- The Washington Times - Wednesday, August 25, 2010

ISLAMABAD, Pakistan | The Pakistani-based militant organization Lashkar-e-Taiba is being viewed increasingly by U.S. political and military leaders as a global terrorist threat. But most Pakistanis remain unaware of the group’s activities and agenda and continue to give it significant support.

According to the U.S. National Counterterrorism Center, Lashkar-e-Taiba is a Kashmiri-focused Islamist group with ties to Osama bin Laden’s al Qaeda. Since 1993, the group has carried out numerous attacks on Indian troops and civilians in the disputed Jammu and Kashmir province, as well as attacks inside India. It is thought to have several thousand members.

LeT enjoys the backing of a powerful patron, the ISI, while it has adopted the global agenda of al Qaeda, making it a major threat to America and our allies,” said Bruce Riedel, a former CIA counterterrorism specialist now with the Brookings Institution. ISI is Pakistan’s Inter-Services Intelligence service.

Pakistanis’ lack of understanding and popular support of Lashkar-e-Taiba, including in some official circles, have prevented Islamabad from taking concrete action against the militant organization.

Joint Chiefs of Staff Chairman Mike Mullen, speaking to reporters in Islamabad on July 25, said, “The United States sees the Lashkar-e-Taiba becoming more lethal by the day and thinks its gradual growth now clearly shows that it has global inspirations to spread terror.

“I have watched since 2008 the LeT move to the west, getting more active in the region and engaging more with other terrorist groups. It heightens our concern as it is not only confined to the region but has global inspirations,” the four-star admiral said.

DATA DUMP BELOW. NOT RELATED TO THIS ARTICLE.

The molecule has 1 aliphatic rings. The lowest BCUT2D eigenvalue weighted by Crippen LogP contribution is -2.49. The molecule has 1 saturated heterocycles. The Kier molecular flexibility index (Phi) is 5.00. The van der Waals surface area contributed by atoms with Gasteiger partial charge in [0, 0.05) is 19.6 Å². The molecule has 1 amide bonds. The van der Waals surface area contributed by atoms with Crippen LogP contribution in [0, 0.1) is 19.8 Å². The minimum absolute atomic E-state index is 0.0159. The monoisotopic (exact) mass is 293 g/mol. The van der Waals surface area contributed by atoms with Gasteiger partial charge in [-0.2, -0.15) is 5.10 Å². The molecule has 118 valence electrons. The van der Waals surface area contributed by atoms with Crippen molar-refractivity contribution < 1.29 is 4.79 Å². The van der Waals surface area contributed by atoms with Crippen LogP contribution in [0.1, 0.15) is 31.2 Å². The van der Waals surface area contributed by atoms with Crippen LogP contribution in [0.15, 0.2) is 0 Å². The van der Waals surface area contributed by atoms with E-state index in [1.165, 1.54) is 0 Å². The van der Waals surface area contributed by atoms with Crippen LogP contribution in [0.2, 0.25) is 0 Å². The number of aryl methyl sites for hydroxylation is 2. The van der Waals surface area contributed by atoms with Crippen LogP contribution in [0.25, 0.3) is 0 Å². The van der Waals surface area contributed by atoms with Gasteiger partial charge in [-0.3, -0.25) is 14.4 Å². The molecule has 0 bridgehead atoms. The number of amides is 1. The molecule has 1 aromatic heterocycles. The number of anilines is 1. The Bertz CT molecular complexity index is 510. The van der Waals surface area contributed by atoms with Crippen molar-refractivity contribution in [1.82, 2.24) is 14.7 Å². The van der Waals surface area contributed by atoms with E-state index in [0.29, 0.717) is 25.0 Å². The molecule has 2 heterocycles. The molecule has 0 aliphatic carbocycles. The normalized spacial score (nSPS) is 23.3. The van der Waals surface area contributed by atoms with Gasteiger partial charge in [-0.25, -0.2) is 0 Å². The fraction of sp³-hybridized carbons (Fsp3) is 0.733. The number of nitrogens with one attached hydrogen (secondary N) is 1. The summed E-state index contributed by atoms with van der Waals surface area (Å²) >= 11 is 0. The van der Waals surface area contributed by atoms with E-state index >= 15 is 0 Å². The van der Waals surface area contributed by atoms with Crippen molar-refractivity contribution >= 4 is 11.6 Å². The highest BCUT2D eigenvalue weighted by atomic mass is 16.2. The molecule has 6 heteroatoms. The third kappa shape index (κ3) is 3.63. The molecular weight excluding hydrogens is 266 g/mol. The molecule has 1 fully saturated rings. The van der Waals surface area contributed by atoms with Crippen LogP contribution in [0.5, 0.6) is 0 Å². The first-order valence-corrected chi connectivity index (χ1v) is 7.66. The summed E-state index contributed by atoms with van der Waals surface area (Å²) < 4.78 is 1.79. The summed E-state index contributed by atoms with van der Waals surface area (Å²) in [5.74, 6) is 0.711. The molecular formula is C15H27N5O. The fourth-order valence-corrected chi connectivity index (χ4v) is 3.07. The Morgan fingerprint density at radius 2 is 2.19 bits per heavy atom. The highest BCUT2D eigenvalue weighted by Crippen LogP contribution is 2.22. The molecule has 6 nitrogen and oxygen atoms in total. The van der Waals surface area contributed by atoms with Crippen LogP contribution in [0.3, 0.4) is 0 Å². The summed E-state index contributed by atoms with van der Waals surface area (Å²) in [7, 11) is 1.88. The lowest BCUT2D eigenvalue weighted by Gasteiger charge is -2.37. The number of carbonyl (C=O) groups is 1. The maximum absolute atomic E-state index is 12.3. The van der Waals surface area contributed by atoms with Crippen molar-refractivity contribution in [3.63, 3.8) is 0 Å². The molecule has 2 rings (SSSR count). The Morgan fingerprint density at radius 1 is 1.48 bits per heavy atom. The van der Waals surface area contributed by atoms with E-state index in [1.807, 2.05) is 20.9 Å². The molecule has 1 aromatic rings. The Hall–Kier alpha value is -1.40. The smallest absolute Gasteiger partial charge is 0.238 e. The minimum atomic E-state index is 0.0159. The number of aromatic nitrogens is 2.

Richard C. Holbrooke, U.S. special envoy on Afghanistan and Pakistan, said during a meeting with Indian Prime Minister Manmohan Singh in New Delhi on July 22 that “Lashkar-e-Taiba is as dangerous as Taliban and al Qaeda, with which it was working in close coordination, and that Pakistan has been asked to deny it a foothold in that country.”

“The LeT’s goal is to create maximum problems between India and Pakistan besides working against the interests of Western countries. Tackling [Lashkar-e-Taiba] is equal to any other priority in the region,” Mr. Holbrooke said.

The official U.S. statements were received with surprise in Pakistan because the group has been linked only to militant activities in the region, specifically Afghanistan and Indian Kashmir, and was not regarded as having established a global network of terrorists.

Pakistani analyst Ali Ashraf said in an interview that the U.S. officials’ assessment of Lashkar-e-Taiba was out of place.

“I don’t think LeT has become so big an organization that it could be a global threat,” Mr. Ashraf said. “The problem with the Americans is that they first label an organization extremely dangerous, without it being so, and then they try to prove it.”

Mr. Ashraf heads the FATA Research Center in Islamabad.

A senior Pakistani Interior Ministry official who is knowledgeable about militant groups said the ministry does not have any indication or proof that Lashkar-e-Taiba is linked to terrorism outside the region or inside the country.

However, India officially accused the militant organization of carrying out the November 2008 Mumbai terrorist attacks and claimed that it has provided enough proof to Pakistan.

Pakistan, however, has regarded New Delhi’s information as insufficient and unsubstantiated.

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